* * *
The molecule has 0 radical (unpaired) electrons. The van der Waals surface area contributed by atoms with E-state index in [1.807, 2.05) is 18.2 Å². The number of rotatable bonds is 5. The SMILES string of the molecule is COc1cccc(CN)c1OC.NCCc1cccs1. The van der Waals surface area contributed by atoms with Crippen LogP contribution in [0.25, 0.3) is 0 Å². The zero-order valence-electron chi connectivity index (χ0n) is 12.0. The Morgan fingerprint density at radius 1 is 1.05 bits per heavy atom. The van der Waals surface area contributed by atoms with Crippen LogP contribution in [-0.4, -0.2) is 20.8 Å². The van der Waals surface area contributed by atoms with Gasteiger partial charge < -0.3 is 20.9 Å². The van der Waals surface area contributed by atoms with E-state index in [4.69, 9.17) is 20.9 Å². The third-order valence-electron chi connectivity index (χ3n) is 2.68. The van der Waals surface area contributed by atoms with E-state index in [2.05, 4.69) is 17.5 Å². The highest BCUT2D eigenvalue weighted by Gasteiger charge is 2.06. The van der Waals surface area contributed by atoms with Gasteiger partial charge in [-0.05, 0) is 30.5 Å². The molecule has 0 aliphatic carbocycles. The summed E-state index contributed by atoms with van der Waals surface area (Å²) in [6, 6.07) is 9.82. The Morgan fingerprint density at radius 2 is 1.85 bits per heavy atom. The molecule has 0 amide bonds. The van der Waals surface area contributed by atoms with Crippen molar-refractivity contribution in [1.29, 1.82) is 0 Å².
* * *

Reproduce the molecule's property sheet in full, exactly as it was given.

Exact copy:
The molecule has 0 radical (unpaired) electrons. The van der Waals surface area contributed by atoms with E-state index in [1.807, 2.05) is 18.2 Å². The number of rotatable bonds is 5. The SMILES string of the molecule is COc1cccc(CN)c1OC.NCCc1cccs1. The van der Waals surface area contributed by atoms with Crippen LogP contribution in [0.25, 0.3) is 0 Å². The zero-order valence-electron chi connectivity index (χ0n) is 12.0. The Morgan fingerprint density at radius 1 is 1.05 bits per heavy atom. The van der Waals surface area contributed by atoms with Crippen LogP contribution in [-0.4, -0.2) is 20.8 Å². The van der Waals surface area contributed by atoms with Gasteiger partial charge < -0.3 is 20.9 Å². The van der Waals surface area contributed by atoms with E-state index in [4.69, 9.17) is 20.9 Å². The third-order valence-electron chi connectivity index (χ3n) is 2.68. The van der Waals surface area contributed by atoms with E-state index in [2.05, 4.69) is 17.5 Å². The highest BCUT2D eigenvalue weighted by Gasteiger charge is 2.06. The van der Waals surface area contributed by atoms with Gasteiger partial charge in [-0.05, 0) is 30.5 Å². The molecule has 0 aliphatic carbocycles. The summed E-state index contributed by atoms with van der Waals surface area (Å²) in [6, 6.07) is 9.82. The Morgan fingerprint density at radius 2 is 1.85 bits per heavy atom. The molecule has 0 amide bonds. The van der Waals surface area contributed by atoms with Crippen molar-refractivity contribution in [1.29, 1.82) is 0 Å².